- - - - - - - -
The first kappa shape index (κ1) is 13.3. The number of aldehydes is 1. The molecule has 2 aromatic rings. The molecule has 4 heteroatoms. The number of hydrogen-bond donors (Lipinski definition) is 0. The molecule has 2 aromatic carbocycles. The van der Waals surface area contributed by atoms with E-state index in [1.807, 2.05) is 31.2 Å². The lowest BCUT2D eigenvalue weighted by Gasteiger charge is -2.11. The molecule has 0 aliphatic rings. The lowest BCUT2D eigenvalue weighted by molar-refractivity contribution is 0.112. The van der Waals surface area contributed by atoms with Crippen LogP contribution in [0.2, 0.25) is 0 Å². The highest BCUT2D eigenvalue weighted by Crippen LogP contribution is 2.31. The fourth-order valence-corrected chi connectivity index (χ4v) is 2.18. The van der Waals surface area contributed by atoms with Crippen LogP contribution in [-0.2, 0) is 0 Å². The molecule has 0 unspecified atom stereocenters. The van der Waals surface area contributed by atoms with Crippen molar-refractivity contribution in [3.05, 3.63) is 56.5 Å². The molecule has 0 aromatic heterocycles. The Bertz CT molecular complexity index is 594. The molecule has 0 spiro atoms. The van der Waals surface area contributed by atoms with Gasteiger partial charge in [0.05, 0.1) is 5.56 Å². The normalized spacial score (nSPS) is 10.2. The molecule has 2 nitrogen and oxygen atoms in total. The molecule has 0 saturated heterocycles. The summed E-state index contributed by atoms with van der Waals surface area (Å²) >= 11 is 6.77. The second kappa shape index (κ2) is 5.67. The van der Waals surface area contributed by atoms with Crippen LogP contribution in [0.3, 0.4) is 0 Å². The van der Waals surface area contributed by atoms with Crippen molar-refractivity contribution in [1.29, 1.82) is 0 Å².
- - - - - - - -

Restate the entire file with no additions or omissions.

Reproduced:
The first kappa shape index (κ1) is 13.3. The number of aldehydes is 1. The molecule has 2 aromatic rings. The molecule has 4 heteroatoms. The number of hydrogen-bond donors (Lipinski definition) is 0. The molecule has 2 aromatic carbocycles. The van der Waals surface area contributed by atoms with E-state index in [1.807, 2.05) is 31.2 Å². The lowest BCUT2D eigenvalue weighted by Gasteiger charge is -2.11. The molecule has 0 aliphatic rings. The lowest BCUT2D eigenvalue weighted by molar-refractivity contribution is 0.112. The van der Waals surface area contributed by atoms with Crippen LogP contribution in [0.2, 0.25) is 0 Å². The highest BCUT2D eigenvalue weighted by Crippen LogP contribution is 2.31. The fourth-order valence-corrected chi connectivity index (χ4v) is 2.18. The van der Waals surface area contributed by atoms with Crippen LogP contribution in [-0.2, 0) is 0 Å². The molecule has 0 unspecified atom stereocenters. The van der Waals surface area contributed by atoms with Crippen molar-refractivity contribution in [3.05, 3.63) is 56.5 Å². The molecule has 0 aromatic heterocycles. The Bertz CT molecular complexity index is 594. The molecule has 0 spiro atoms. The van der Waals surface area contributed by atoms with Gasteiger partial charge in [0.05, 0.1) is 5.56 Å². The normalized spacial score (nSPS) is 10.2. The molecule has 2 nitrogen and oxygen atoms in total. The molecule has 0 saturated heterocycles. The summed E-state index contributed by atoms with van der Waals surface area (Å²) >= 11 is 6.77. The second kappa shape index (κ2) is 5.67. The van der Waals surface area contributed by atoms with Crippen LogP contribution in [0.3, 0.4) is 0 Å². The van der Waals surface area contributed by atoms with Crippen molar-refractivity contribution in [1.29, 1.82) is 0 Å².